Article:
Page:Popular Science Monthly Volume 21.djvu/16

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ground occupied by them would not diminish but rather increase the cultivable area, and the forest growth would be a positive addition to its productiveness.

But whatever the particular plan adopted, a prominent question will be with every one, what trees to plant. The multitude offering themselves for consideration is embarrassing. Our country is one of such extent and such varied climate and soil that we have a tree vegetation embracing all the variety of the entire Eastern hemisphere. Our Atlantic coast corresponds, in this respect, with that of China and Japan, while our Pacific-coast region is like that of Western Europe. At the International Exhibition at Philadelphia, in 1876, the wood of nearly four hundred indigenous species of trees was shown, whereas Great Britain has only twenty-nine; France, thirty-four; and all Europe, leaving out Russia, only about fifty. The little State of Connecticut, on the authority of Professor Brewer, has sixty species of native trees. At the Philadelphia Exhibition there were specimens of thirty-seven species of the oak, thirty-four of the pine family, seventeen of spruce and fir, eleven of maples, besides many others.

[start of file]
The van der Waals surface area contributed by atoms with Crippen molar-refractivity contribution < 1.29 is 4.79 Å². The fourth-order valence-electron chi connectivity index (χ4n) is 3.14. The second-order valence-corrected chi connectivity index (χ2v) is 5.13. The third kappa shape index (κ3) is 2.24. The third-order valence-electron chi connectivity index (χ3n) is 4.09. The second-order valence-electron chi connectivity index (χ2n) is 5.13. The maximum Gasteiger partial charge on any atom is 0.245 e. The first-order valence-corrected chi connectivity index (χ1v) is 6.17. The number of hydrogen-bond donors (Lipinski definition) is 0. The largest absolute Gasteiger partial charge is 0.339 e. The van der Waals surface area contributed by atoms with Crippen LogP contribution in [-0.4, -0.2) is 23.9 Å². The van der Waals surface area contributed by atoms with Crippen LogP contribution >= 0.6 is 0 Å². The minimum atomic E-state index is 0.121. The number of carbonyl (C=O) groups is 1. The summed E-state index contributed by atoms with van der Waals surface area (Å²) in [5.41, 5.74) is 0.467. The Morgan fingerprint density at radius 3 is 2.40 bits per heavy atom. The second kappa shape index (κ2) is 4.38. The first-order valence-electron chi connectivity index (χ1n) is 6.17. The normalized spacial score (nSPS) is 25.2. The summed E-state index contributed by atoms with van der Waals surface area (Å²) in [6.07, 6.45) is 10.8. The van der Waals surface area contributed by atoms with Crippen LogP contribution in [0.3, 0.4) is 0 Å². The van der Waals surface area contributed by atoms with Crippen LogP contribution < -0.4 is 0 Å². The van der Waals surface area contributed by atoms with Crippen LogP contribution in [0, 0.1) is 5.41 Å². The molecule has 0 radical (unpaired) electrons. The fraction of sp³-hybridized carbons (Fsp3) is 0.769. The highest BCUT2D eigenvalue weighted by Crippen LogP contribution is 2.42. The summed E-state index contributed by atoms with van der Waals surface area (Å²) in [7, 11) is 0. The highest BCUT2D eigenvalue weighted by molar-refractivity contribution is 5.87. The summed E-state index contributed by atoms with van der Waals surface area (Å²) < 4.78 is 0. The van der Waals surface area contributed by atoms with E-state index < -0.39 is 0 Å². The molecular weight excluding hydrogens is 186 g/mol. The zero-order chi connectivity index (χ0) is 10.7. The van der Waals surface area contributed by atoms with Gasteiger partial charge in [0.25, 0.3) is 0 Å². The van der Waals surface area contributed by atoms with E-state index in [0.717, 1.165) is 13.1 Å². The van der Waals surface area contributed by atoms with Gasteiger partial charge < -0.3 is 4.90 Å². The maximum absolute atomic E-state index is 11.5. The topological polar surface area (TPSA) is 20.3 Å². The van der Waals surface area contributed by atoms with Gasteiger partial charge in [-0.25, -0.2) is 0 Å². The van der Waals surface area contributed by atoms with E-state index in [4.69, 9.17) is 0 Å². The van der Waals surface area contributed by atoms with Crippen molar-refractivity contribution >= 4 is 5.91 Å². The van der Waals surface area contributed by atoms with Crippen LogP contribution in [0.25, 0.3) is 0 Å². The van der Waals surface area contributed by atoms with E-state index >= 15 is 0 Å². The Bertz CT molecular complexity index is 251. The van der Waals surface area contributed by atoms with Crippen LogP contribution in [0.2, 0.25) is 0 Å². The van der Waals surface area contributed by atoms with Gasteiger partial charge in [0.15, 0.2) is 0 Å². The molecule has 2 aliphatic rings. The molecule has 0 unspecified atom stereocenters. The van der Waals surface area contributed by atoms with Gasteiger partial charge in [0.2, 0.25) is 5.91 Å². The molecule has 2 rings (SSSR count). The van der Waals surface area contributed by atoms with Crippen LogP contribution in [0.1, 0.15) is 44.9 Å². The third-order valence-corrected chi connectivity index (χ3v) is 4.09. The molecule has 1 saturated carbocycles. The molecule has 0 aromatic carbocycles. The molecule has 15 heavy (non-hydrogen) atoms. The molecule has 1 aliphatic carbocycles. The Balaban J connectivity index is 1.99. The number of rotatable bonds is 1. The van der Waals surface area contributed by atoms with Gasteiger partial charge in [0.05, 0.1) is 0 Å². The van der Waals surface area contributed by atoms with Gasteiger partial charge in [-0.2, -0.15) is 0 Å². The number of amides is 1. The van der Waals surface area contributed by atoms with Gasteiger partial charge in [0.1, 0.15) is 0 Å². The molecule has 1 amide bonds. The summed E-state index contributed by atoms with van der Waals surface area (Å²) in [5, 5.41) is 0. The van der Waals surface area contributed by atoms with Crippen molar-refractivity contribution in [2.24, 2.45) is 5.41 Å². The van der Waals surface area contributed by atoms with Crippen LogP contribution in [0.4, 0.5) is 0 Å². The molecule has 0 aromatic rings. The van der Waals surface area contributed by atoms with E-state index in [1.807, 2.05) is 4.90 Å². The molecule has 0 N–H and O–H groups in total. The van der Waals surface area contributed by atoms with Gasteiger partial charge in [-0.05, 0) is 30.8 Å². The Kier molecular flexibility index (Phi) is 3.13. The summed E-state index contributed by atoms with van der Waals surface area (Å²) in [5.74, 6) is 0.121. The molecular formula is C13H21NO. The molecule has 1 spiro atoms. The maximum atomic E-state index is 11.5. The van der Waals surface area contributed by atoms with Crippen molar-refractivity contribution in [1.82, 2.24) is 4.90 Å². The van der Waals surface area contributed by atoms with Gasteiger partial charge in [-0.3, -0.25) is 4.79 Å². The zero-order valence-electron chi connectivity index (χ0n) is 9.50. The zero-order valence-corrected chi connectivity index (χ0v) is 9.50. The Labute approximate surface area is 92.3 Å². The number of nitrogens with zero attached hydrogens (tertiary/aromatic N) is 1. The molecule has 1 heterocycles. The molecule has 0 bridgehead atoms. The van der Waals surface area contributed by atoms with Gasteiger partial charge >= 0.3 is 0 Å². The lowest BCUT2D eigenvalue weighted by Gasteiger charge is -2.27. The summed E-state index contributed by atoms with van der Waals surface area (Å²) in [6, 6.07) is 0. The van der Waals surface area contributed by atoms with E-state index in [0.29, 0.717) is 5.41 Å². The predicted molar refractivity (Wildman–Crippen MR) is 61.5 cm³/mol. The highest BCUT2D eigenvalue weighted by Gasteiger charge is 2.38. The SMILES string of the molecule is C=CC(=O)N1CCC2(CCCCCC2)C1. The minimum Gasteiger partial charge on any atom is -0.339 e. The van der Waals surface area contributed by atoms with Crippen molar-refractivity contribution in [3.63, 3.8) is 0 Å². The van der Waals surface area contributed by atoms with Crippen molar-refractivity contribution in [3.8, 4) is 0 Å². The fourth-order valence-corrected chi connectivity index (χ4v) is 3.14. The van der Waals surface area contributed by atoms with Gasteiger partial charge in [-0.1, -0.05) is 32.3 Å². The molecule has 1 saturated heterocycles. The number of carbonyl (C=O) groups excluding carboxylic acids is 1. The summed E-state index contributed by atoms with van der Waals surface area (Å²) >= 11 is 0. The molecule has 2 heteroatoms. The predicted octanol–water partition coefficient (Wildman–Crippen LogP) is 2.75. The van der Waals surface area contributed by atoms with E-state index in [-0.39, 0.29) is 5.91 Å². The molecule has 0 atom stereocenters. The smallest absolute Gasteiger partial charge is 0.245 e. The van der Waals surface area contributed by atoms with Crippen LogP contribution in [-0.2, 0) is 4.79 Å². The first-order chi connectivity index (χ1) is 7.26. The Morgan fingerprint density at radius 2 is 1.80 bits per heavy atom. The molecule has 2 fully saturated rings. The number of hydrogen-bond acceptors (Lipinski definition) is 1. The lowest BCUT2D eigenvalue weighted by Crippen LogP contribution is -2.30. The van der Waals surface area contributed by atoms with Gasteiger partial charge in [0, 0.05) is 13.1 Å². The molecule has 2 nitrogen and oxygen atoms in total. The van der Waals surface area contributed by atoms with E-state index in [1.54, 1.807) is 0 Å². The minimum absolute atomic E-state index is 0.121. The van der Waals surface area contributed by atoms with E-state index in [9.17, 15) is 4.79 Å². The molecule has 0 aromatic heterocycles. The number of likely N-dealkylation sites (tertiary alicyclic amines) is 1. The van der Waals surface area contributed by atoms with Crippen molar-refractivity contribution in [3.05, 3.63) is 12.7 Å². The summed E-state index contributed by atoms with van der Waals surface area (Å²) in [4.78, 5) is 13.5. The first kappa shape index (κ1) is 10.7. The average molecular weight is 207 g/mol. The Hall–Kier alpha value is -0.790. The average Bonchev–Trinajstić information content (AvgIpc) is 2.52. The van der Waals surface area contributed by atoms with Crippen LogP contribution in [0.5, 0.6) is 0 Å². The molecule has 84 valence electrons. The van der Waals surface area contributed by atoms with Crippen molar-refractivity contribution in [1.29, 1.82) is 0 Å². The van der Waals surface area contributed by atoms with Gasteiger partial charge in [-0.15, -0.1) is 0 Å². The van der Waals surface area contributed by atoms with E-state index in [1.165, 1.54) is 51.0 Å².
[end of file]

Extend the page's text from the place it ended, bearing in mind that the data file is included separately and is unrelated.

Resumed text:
With such a variety of trees and so many conditions of climate and soil, and the different objects which the planter may have in view, no one can give an answer to the question what to plant, except in a general way. Trees have their homes as well as men, where they develop to the best. And, though they may often be transferred to other regions and be made to form to themselves new homes, the success of such a transfer can not be predicted with certainty. Experiment alone can decide. But, for the general purposes of tree-planting, and for those who are looking for definite and sure results, the safe rule, and the only trustworthy one, is to follow Nature to plant the trees which she has already planted near us or in situations like our own. From these we may wisely make a selection, according to the objects we have mainly in view. If we want the speediest growth of fuel or shelter, we shall choose the quick-growing trees. If we purpose to grow valuable timber we shall make a different selection, or we may select for both results at the same time. Even in those parts of the country most destitute of any considerable masses of trees, the Western Plains, the treeless regions as they are called, there are a goodly number of species showing themselves, if but sparsely, and giving us hints as to what may be accomplished there in tree-planting, if fires and the depredations of destructive animals can be prevented. We have it, for example, on good authority, that the following trees, among others, are natives of Nebraska, one of the so-called treeless States: the buckeye, the red and the sugar maple, the box-elder, the honey locust, the white and green ash, two species of elm, the hackberry, sycamore, black walnut, three species of the hickory, seven species of oak, the ironwood, two species of